Watch this if: You want some movie beefcake with a Dope Queen on the side
The freewheeling follow-up to Steven Soderbergh’s 2012 sleeper hit about a fun-loving crew of male strippers led by a never-beefier Channing Tatum, Magic Mike XXL is one of the decade’s few Hollywood sequels to elicit the same love and loyalty as the original. And you’ll find few bigger fans of it than Phoebe Robinson, the comedian, actor and co-host of the equally well-cherished and reliably hilarious podcast 2 Dope Queens. She’s in town to introduce a screening and sign copies of her recent book Everything’s Trash, But It’s Okay. (TIFF Bell Lightbox, 350 King St. W.)
Watch this if: You think Shakespeare needs to be messed with.
The summer season of Shakespeare is upon us, but kick yours off with an eclectic boom. Ill Met By Moonlight invites audiences into the fairy world of The Painted Lady for a performance of A Midsummer Night’s Dream from a queer perspective, incorporating music, burlesque and the bouffon style of clown. This is likely to be an evening that’s very far from the big cottage-country festivals or the outdoor productions in your neighbourhood park. (May 14 to 19, The Painted Lady, 218 Ossington Ave.)
Watch this if: A spacey meeting of ancient and futuristic.
Hecker’s electronic processing found a perfectly heady host in the Hearn Generating Station’s reclaimed industrial space last couple of times in. At least in terms of the venue this return is perfectly mundane, though just as anticipated, as the Vancouver native brings with him the Tokyo Gakuso ensemble, specialists in gagaku — traditional Japanese court music, and a finely balanced match for Hecker’s increasingly stripped approach. The collaboration’s two albums — last year’s Konoyo, and this month’s companion collection Anoyo — wash over you like a foggy twilight in old Kyoto, and given Hecker’s attention to setting and presentation expect the live show to amp up the strangeness beauty of it all. Regular Hecker pal Kara-Lis Coverdale opens proceedings solo, then places her organ among the ensemble’s ancient instruments for the main event. (Mod Club, 722 College St., doors 8 p.m.).
Watch this if: You want to check out Canada’s next great auteurs.
Founded by a team of young Toronto filmmakers in 2014, the FOFS aims to give some valuable support — and a chance to get their work up on a big screen — to some of the country’s most talented visual storytellers under the age of 30. Of course, movie-loving geezers who’ve aged past that cutoff are also welcome at this week’s annual program of short films by directors from coast to coast. Highlights in the 2019 set include the recent Canadian Screen Award nominee Mahalia Melts in the Rain, a lovely vignette about a difficult realization for one little girl by Montreal’s Emilie Mannering and Carmine Pierre-Dufour, and Medical Drama, a decidedly off-kilter comedy-drama by Vancouver’s Sophie Jarvis. (Scotiabank Theatre, 259 Richmond St. W.)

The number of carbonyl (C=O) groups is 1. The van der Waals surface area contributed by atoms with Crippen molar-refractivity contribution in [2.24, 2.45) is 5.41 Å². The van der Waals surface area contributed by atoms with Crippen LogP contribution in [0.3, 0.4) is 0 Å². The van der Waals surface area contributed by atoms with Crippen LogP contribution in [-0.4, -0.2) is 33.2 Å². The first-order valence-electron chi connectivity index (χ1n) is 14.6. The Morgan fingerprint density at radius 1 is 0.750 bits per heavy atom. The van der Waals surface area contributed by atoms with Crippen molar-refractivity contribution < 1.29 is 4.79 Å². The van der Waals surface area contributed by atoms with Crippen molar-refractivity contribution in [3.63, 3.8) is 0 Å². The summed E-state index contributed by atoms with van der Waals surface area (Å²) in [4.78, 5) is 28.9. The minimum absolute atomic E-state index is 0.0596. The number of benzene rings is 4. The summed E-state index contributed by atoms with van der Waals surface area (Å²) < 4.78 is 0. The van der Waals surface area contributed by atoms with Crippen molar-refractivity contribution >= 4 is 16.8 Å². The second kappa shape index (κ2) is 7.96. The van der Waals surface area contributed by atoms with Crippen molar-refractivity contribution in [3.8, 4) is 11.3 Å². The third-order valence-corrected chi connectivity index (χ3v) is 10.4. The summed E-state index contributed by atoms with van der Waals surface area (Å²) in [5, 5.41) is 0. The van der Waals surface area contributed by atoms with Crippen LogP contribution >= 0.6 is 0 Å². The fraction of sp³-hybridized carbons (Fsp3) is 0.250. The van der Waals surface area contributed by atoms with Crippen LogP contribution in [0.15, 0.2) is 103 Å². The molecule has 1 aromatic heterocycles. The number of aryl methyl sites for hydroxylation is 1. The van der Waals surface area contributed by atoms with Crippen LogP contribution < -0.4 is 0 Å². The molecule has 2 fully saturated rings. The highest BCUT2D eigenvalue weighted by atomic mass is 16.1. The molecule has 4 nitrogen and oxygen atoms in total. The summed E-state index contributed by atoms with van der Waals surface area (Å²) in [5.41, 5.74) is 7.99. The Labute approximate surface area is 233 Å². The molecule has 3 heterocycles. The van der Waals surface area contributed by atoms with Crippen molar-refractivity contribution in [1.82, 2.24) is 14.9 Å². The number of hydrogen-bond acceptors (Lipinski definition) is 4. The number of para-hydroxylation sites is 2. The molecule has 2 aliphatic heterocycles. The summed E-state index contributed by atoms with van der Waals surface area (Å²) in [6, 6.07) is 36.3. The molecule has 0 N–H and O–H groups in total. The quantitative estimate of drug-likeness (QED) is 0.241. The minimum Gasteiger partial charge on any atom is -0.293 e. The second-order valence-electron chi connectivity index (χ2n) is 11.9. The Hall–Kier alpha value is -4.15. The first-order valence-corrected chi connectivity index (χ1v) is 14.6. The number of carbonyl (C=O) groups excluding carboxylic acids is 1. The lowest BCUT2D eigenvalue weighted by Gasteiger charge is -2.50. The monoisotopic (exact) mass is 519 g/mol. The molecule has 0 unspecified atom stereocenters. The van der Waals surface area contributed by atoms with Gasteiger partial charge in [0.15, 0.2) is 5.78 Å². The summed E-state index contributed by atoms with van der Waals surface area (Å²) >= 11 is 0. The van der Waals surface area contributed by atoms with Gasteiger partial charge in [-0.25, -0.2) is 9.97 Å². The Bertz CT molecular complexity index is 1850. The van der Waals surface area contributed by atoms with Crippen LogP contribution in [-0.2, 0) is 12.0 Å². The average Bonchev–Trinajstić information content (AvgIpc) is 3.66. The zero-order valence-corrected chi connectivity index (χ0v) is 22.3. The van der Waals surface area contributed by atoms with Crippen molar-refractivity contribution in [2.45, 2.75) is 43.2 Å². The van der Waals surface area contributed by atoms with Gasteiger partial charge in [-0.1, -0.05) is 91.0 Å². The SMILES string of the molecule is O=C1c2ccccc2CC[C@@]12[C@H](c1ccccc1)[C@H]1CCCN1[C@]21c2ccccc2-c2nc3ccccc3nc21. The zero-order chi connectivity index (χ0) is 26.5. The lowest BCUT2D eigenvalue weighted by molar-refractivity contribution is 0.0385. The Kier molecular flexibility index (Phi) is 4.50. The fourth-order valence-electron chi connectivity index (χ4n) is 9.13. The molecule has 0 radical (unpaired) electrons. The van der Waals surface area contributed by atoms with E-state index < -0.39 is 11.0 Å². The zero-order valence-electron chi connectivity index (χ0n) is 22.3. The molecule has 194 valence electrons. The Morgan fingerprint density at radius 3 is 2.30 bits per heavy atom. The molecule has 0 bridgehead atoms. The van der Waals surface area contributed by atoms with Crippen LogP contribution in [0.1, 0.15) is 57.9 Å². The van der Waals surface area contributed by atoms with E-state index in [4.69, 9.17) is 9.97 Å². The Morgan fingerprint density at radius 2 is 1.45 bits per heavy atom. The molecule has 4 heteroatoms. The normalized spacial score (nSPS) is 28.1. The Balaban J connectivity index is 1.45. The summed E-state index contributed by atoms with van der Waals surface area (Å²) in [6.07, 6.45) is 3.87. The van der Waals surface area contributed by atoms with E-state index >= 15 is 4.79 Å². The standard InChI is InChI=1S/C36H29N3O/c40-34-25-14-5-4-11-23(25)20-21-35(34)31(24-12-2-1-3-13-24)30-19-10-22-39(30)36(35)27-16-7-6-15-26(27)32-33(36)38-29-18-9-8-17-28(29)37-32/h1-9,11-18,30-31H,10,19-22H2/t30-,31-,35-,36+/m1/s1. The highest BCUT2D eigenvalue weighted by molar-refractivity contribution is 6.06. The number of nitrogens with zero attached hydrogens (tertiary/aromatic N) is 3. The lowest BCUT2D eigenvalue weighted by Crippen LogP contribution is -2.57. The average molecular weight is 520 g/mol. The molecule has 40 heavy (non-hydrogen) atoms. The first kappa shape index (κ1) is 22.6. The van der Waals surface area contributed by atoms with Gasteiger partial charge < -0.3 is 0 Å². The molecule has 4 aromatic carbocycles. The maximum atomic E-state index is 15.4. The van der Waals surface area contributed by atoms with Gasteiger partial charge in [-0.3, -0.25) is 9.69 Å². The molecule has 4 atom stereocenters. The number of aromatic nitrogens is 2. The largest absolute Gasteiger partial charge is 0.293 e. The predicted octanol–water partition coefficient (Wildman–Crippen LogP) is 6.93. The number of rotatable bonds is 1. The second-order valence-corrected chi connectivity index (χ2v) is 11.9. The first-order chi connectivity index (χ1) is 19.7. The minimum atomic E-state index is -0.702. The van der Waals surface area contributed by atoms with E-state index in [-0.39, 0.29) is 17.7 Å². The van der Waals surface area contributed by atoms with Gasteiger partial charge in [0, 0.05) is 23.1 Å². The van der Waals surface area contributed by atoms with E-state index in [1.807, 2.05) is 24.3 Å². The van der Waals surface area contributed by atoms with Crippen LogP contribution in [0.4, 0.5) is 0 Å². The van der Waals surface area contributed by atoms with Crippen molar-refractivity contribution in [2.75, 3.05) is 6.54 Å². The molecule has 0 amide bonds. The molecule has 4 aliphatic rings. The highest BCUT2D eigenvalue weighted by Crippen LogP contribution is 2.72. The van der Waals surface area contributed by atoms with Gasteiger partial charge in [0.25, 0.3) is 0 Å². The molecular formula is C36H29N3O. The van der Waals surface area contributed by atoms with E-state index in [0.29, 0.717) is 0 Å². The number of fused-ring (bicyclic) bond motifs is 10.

Watch this if: You know or have a pint-sized polymath.
The Harbourfront Centre’s Junior Festival, which is back for its second edition this week, is kind of like Luminato, but for ages 4 and up. Created as a springtime multi-arts festival to encourage conversation, curiosity, and wonder in young audiences, the Junior Festival has a well-curated, mostly free lineup that pulls from a wide variety of genres (puppetry, plays, dance, music, visual art installations, film, and interactive workshops in craft, fashion, writing, and more) from around the world (like South Korea, Belgium, Australia, the United States, as well as Canada). Get them started young and perhaps you’ll have another festival-going partner for the rest of the summer. (May 18 to 24, Harbourfront Centre, 235 Queens Quay West)
Watch this if: You love a good ol’ ensemble family drama.
Former Shaw Festival artistic director Jackie Maxwell knows how to stage a dysfunctional family, which makes her a natural choice to helm Soulpepper Theatre’s production of the Pulitzer Prize-winning August Osage County by Tracy Letts. But of course, she also has the strength of one of the most formidable ensemble casts in recent history: Nancy Palk, Gregory Prest, Maev Beaty, Kevin Hanchard, Oliver Dennis, Laurie Paton, Leah Doz, Michelle Monteith, Diego Matamoros, Jeff Meadows, Raquel Duffy… It’s enough to make a theatre fan drool. (May 18 to June 15, Young Centre for the Arts, 50 Tank House Lane)
Watch this if: You’d like to check out George Clooney’s latest project.
The A-lister is an executive producer and director on this adaptation of the famous Joseph Heller novel set in the Second World War, but he’s not the main star. That would be Christopher Abbott (Girls) as U.S. air force bomber Yossarian. He’s joined by Kyle Chandler (Friday Night Lights) as unhinged Colonel Cathcart, who keeps increasing bombing missions and risking lives even though the Germans are on the run. The sardonic and pragmatic YoYo wants out, which can happen if he’s deemed to be crazy, but there’s a catch: if he asks to be relieved of duty it proves he’s sane and he has to keep flying. (Citytv Now)
Watch this because: It’s a long weekend and time to get outside.
The popular electronic music series on Toronto Island is back to kick off its season and that of the outdoor concert, and after spring’s unfashionably late appearance it’s about freakin’ time, isn’t it? For this return the Iranian-American DJ and producer Dubfire (neé Ali Shirazinia), half of the ‘90s duo Deep Dish gone to one-man techno marathoner and boss of his own label, stops in to headline ahead of a slot at next week’s huge Movement Festival in Detroit, and for sure a few in the crowd will be doing that double. German duo Ame and Toronto’s Jonathan Rosa are among the main stage names for a picnic that goes all afternoon and into the night. (Hanlan’s Point, doors 2 p.m.)